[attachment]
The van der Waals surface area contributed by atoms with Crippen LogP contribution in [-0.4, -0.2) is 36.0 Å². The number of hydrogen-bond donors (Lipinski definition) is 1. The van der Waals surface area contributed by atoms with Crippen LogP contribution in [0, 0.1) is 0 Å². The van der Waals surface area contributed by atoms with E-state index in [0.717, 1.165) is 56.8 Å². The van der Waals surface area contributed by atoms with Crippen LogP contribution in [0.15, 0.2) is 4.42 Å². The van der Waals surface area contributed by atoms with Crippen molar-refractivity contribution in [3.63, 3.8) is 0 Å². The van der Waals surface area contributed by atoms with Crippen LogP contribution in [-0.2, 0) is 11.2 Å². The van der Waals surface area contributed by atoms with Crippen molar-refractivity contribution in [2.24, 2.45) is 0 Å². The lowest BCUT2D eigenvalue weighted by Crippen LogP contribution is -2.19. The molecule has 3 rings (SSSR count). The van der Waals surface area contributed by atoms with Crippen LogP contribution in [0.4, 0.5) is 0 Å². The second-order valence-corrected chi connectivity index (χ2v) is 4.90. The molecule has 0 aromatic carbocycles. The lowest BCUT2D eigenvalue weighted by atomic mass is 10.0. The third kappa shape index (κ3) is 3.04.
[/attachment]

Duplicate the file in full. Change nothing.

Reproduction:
The van der Waals surface area contributed by atoms with Crippen LogP contribution in [-0.4, -0.2) is 36.0 Å². The number of hydrogen-bond donors (Lipinski definition) is 1. The van der Waals surface area contributed by atoms with Crippen LogP contribution in [0, 0.1) is 0 Å². The van der Waals surface area contributed by atoms with E-state index in [0.717, 1.165) is 56.8 Å². The van der Waals surface area contributed by atoms with Crippen LogP contribution in [0.15, 0.2) is 4.42 Å². The van der Waals surface area contributed by atoms with Crippen molar-refractivity contribution in [3.63, 3.8) is 0 Å². The van der Waals surface area contributed by atoms with Crippen LogP contribution in [-0.2, 0) is 11.2 Å². The van der Waals surface area contributed by atoms with Crippen molar-refractivity contribution in [2.24, 2.45) is 0 Å². The lowest BCUT2D eigenvalue weighted by Crippen LogP contribution is -2.19. The molecule has 3 rings (SSSR count). The van der Waals surface area contributed by atoms with Crippen LogP contribution in [0.4, 0.5) is 0 Å². The second-order valence-corrected chi connectivity index (χ2v) is 4.90. The molecule has 0 aromatic carbocycles. The lowest BCUT2D eigenvalue weighted by atomic mass is 10.0. The third kappa shape index (κ3) is 3.04.